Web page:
Globally we continue to reduce exposure to what looks like a very expensive US market in favour of the rest of the world where valuations are more reasonable. Emerging markets continued their recent underperformance, returning 1% for the quarter (with returns now flat over a rolling 12 months). Although the portfolios have benefited from their exposure to global equities, our position in emerging market equities has detracted from performance. Notwithstanding this detraction, we believe that our emerging market equity exposure currently offers compelling value.

In the US, on the back of continued robust economic growth and rising short-term rates, the US 10-year government bond yield ended above 3.0% at quarter end, its highest level in almost seven years, lifting most developed market bond yields along with it. The Citigroup World Government Bond Index (WGBI) declined by 1.6% in US dollars for the quarter. The two-year rolling returns for the WGBI are now a negative 2.2% per annum – a stark reminder that bond investments are not riskless. The portfolios have benefited from being underweight in global bonds.

The US economy is notably strong (the unemployment rate just hit a 50-year low) and other advanced economies are still growing faster than long-term sustainable rates. This, coupled with central bank policy rates that we believe are still too low for a non-crisis global economy, makes it appear almost inevitable that interest rates will rise. We therefore continue to remain cautious on the outlook for global bonds.
The impact of tightening global financial conditions and US dollar strength has already been felt across a number of asset classes – especially in emerging markets where domestic and external vulnerabilities have been exposed, and a number of emerging market currencies have demonstrated extreme volatility and have depreciated significantly.

The rand has not gone unscathed and depreciated a further 3% against the US dollar over the quarter, bringing the total depreciation to almost 13% for the year to date. Given the unfolding global macroeconomic environment, coupled with weak domestic economic fundamentals, the currency continues to look vulnerable. Domestically, things remained tough during the quarter under review as the local economy dipped into recession. In September, President Cyril Ramaphosa announced a new economic stimulus package, but despite this being a step in the right direction, it is likely that it will take time to gain traction.

Looking at the markets, domestic consumer-facing businesses reflected this harsh reality, with numerous companies reporting results below expectations.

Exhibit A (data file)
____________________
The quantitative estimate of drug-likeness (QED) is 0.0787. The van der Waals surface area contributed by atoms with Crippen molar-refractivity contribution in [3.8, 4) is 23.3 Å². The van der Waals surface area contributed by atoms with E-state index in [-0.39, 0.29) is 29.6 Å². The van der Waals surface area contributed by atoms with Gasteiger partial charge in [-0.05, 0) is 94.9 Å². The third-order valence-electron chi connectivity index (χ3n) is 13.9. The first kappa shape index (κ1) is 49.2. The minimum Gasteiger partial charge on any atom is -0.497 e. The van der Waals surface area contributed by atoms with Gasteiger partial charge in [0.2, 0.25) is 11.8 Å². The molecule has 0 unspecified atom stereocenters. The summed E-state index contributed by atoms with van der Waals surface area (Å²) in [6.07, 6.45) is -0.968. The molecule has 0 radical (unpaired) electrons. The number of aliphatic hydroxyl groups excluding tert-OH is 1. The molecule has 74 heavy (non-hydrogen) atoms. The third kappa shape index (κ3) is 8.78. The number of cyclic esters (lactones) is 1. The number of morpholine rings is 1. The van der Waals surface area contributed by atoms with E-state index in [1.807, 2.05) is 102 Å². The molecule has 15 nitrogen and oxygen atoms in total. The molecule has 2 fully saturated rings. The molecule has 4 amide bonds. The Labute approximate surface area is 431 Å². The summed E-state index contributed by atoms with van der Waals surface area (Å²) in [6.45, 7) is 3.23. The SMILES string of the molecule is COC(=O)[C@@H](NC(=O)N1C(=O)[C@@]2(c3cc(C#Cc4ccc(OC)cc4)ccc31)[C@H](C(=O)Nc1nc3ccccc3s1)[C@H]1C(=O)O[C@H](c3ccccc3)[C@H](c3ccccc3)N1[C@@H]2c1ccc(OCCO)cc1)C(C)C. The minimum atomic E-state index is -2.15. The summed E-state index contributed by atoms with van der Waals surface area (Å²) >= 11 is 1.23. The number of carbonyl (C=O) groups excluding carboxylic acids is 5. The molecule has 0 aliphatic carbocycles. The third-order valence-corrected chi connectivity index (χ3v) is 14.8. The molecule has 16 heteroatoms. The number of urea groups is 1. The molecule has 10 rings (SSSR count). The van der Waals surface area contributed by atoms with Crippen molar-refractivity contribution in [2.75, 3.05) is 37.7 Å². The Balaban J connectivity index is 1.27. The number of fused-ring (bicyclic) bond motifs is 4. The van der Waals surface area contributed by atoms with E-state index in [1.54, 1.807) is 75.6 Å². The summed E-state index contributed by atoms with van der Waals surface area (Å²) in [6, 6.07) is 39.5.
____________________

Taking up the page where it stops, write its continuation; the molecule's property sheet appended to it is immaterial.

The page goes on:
Overall, the JSE experienced a difficult quarter, with the FTSE/JSE Capped Shareholder Weighted All Share Index declining 1.7%, dragging down rolling 12-month period returns to a paltry 0.4%. The poor returns for the quarter were driven by weak performance from the industrial sector (-8%). The financial sector performed strongly, mainly driven by the life and non-life sectors that were up 12% and 17%, respectively. The resources sector had another good quarter and was up 5%, with platinum stocks (+26%) having a very strong three-month period on the back of a rising platinum group metals basket price.

With local bond yields ticking up, the All Bond Index returned only 0.8% for quarter. We continue to maintain our very low exposure to fixed-rate bonds, with this position partly offset by our overweight position in listed property, which we believe offers very attractive risk-adjusted returns.
We continue to maintain reasonable exposure to resources based on our assessment of their long-term value. Our preference for Anglo American (+6%) over BHP Billiton (+2%) – based on a more attractive commodity mix and valuation – continued to contribute to performance for the quarter. Our platinum exposure, mainly through Northam (+9%), also added to performance during the period under review.

In the media sector, Naspers’ declined on the back of a pull-back in the Tencent share price, of which the short-term earnings expectations have been revised downwards. This is due to delays in the licensing of new online games, and proposed regulations to protect minors from the adverse effects of online games. We think tighter regulations will favour established players like Tencent, and as such we remain optimistic on the longer-term prospects for their online gaming business.
We are also encouraged by opportunities across the business, as well as its outstanding investment portfolio, which we believe is still underappreciated by the market. A further positive is the management team’s actions around portfolio optimisation and the steps taken to reduce the discount to its underlying intrinsic value. This includes the unbundling of Multichoice – most likely to be completed in the first quarter of 2019.

The MTN share price declined after surprise announcements by the Central Bank of Nigeria (CBN) and the Nigerian Attorney General that MTN was in violation of certain foreign exchange control regulations and that it should repatriate $8 billion to the country and pay an additional $2 billion in back-taxes.